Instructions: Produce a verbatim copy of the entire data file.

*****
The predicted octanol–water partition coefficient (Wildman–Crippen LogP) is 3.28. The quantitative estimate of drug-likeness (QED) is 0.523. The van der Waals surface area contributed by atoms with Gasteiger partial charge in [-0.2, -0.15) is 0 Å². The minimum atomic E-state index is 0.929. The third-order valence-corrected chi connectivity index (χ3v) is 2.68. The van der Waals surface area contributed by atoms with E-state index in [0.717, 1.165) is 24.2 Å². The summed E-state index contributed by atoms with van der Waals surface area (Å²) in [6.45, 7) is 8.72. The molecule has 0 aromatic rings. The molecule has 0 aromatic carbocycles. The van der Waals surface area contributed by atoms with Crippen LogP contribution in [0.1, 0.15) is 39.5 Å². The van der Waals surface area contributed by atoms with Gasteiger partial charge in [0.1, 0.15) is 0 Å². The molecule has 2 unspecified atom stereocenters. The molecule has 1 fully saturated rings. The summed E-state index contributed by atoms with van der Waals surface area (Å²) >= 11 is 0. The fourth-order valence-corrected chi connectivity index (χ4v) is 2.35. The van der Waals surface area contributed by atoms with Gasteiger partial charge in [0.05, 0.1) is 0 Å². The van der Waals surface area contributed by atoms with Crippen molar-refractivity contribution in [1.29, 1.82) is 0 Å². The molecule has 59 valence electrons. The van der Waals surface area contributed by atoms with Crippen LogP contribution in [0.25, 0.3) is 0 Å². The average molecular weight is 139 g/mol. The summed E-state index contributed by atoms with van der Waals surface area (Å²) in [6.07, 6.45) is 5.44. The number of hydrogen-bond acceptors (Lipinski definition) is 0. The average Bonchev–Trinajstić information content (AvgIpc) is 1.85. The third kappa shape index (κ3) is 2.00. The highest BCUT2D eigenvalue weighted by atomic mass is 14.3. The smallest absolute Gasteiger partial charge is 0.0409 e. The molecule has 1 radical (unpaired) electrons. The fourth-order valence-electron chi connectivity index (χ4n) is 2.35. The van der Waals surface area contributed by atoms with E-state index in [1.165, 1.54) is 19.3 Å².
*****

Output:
The predicted octanol–water partition coefficient (Wildman–Crippen LogP) is 3.28. The quantitative estimate of drug-likeness (QED) is 0.523. The van der Waals surface area contributed by atoms with Gasteiger partial charge in [-0.2, -0.15) is 0 Å². The minimum atomic E-state index is 0.929. The third-order valence-corrected chi connectivity index (χ3v) is 2.68. The van der Waals surface area contributed by atoms with E-state index in [0.717, 1.165) is 24.2 Å². The summed E-state index contributed by atoms with van der Waals surface area (Å²) in [6.45, 7) is 8.72. The molecule has 0 aromatic rings. The molecule has 0 aromatic carbocycles. The van der Waals surface area contributed by atoms with Crippen LogP contribution in [0.1, 0.15) is 39.5 Å². The van der Waals surface area contributed by atoms with Gasteiger partial charge in [0.1, 0.15) is 0 Å². The molecule has 2 unspecified atom stereocenters. The molecule has 1 fully saturated rings. The summed E-state index contributed by atoms with van der Waals surface area (Å²) >= 11 is 0. The fourth-order valence-corrected chi connectivity index (χ4v) is 2.35. The van der Waals surface area contributed by atoms with Gasteiger partial charge in [0.05, 0.1) is 0 Å². The van der Waals surface area contributed by atoms with Crippen molar-refractivity contribution in [1.29, 1.82) is 0 Å². The molecule has 59 valence electrons. The van der Waals surface area contributed by atoms with Crippen LogP contribution in [0.25, 0.3) is 0 Å². The average molecular weight is 139 g/mol. The summed E-state index contributed by atoms with van der Waals surface area (Å²) in [6.07, 6.45) is 5.44. The number of hydrogen-bond acceptors (Lipinski definition) is 0. The average Bonchev–Trinajstić information content (AvgIpc) is 1.85. The third kappa shape index (κ3) is 2.00. The highest BCUT2D eigenvalue weighted by atomic mass is 14.3. The smallest absolute Gasteiger partial charge is 0.0409 e. The molecule has 1 radical (unpaired) electrons. The fourth-order valence-electron chi connectivity index (χ4n) is 2.35. The van der Waals surface area contributed by atoms with E-state index in [1.165, 1.54) is 19.3 Å².